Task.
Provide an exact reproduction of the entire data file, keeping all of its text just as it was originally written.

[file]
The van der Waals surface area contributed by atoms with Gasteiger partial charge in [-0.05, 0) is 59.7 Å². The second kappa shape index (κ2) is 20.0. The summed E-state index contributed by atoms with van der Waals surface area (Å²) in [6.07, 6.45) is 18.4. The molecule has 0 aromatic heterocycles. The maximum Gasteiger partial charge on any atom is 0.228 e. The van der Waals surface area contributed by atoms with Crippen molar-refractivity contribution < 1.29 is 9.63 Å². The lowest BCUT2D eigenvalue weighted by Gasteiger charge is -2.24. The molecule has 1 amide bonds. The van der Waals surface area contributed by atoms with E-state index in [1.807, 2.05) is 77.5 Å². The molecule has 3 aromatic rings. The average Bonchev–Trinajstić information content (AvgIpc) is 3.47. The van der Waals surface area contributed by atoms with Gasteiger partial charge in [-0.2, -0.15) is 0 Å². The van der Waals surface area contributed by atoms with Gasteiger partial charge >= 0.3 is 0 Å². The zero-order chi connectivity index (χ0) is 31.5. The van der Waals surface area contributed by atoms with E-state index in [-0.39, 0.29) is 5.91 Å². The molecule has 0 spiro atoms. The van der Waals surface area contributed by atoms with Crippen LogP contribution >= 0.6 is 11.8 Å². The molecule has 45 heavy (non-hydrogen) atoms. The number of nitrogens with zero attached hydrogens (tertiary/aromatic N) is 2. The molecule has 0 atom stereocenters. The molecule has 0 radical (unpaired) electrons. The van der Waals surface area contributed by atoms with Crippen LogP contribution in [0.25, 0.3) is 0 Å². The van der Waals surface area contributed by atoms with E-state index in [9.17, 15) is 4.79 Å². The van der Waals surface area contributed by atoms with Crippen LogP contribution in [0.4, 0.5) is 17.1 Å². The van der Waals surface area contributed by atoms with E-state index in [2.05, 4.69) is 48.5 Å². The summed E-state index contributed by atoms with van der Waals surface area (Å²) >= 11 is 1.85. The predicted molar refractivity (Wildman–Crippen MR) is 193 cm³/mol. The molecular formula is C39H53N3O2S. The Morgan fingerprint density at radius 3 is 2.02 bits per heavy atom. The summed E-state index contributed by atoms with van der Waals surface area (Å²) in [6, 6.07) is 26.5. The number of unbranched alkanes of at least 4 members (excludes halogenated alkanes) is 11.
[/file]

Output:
The van der Waals surface area contributed by atoms with Gasteiger partial charge in [-0.05, 0) is 59.7 Å². The second kappa shape index (κ2) is 20.0. The summed E-state index contributed by atoms with van der Waals surface area (Å²) in [6.07, 6.45) is 18.4. The molecule has 0 aromatic heterocycles. The maximum Gasteiger partial charge on any atom is 0.228 e. The van der Waals surface area contributed by atoms with Crippen molar-refractivity contribution < 1.29 is 9.63 Å². The lowest BCUT2D eigenvalue weighted by Gasteiger charge is -2.24. The molecule has 1 amide bonds. The van der Waals surface area contributed by atoms with E-state index in [1.807, 2.05) is 77.5 Å². The molecule has 3 aromatic rings. The average Bonchev–Trinajstić information content (AvgIpc) is 3.47. The van der Waals surface area contributed by atoms with Gasteiger partial charge in [-0.2, -0.15) is 0 Å². The van der Waals surface area contributed by atoms with Gasteiger partial charge >= 0.3 is 0 Å². The zero-order chi connectivity index (χ0) is 31.5. The van der Waals surface area contributed by atoms with E-state index in [-0.39, 0.29) is 5.91 Å². The molecule has 0 spiro atoms. The van der Waals surface area contributed by atoms with Crippen LogP contribution >= 0.6 is 11.8 Å². The molecule has 45 heavy (non-hydrogen) atoms. The number of nitrogens with zero attached hydrogens (tertiary/aromatic N) is 2. The molecule has 0 atom stereocenters. The molecule has 0 radical (unpaired) electrons. The van der Waals surface area contributed by atoms with Crippen LogP contribution in [0.25, 0.3) is 0 Å². The van der Waals surface area contributed by atoms with E-state index in [9.17, 15) is 4.79 Å². The van der Waals surface area contributed by atoms with Crippen LogP contribution in [0.4, 0.5) is 17.1 Å². The van der Waals surface area contributed by atoms with E-state index in [2.05, 4.69) is 48.5 Å². The summed E-state index contributed by atoms with van der Waals surface area (Å²) >= 11 is 1.85. The predicted molar refractivity (Wildman–Crippen MR) is 193 cm³/mol. The molecular formula is C39H53N3O2S. The Morgan fingerprint density at radius 3 is 2.02 bits per heavy atom. The summed E-state index contributed by atoms with van der Waals surface area (Å²) in [6, 6.07) is 26.5. The number of unbranched alkanes of at least 4 members (excludes halogenated alkanes) is 11.